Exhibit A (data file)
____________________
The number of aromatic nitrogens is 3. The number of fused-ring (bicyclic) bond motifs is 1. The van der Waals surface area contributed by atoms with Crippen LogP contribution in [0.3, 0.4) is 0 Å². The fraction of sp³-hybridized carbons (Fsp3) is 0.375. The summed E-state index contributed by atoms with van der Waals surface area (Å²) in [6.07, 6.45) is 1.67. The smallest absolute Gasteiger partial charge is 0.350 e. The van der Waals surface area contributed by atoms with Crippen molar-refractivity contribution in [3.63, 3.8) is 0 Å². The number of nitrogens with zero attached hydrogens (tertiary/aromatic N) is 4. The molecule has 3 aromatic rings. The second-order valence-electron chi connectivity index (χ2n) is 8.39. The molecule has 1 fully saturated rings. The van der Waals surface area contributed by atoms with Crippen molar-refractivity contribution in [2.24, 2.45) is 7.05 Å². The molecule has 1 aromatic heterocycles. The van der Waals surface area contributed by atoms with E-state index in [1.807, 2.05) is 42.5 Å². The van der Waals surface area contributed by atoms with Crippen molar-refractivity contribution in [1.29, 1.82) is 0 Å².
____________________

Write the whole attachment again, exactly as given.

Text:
The number of aromatic nitrogens is 3. The number of fused-ring (bicyclic) bond motifs is 1. The van der Waals surface area contributed by atoms with Crippen LogP contribution in [0.3, 0.4) is 0 Å². The fraction of sp³-hybridized carbons (Fsp3) is 0.375. The summed E-state index contributed by atoms with van der Waals surface area (Å²) in [6.07, 6.45) is 1.67. The smallest absolute Gasteiger partial charge is 0.350 e. The van der Waals surface area contributed by atoms with Crippen molar-refractivity contribution in [3.63, 3.8) is 0 Å². The number of nitrogens with zero attached hydrogens (tertiary/aromatic N) is 4. The molecule has 3 aromatic rings. The second-order valence-electron chi connectivity index (χ2n) is 8.39. The molecule has 1 fully saturated rings. The van der Waals surface area contributed by atoms with Crippen molar-refractivity contribution in [2.24, 2.45) is 7.05 Å². The molecule has 1 aromatic heterocycles. The van der Waals surface area contributed by atoms with E-state index in [1.807, 2.05) is 42.5 Å². The van der Waals surface area contributed by atoms with Crippen molar-refractivity contribution in [1.29, 1.82) is 0 Å².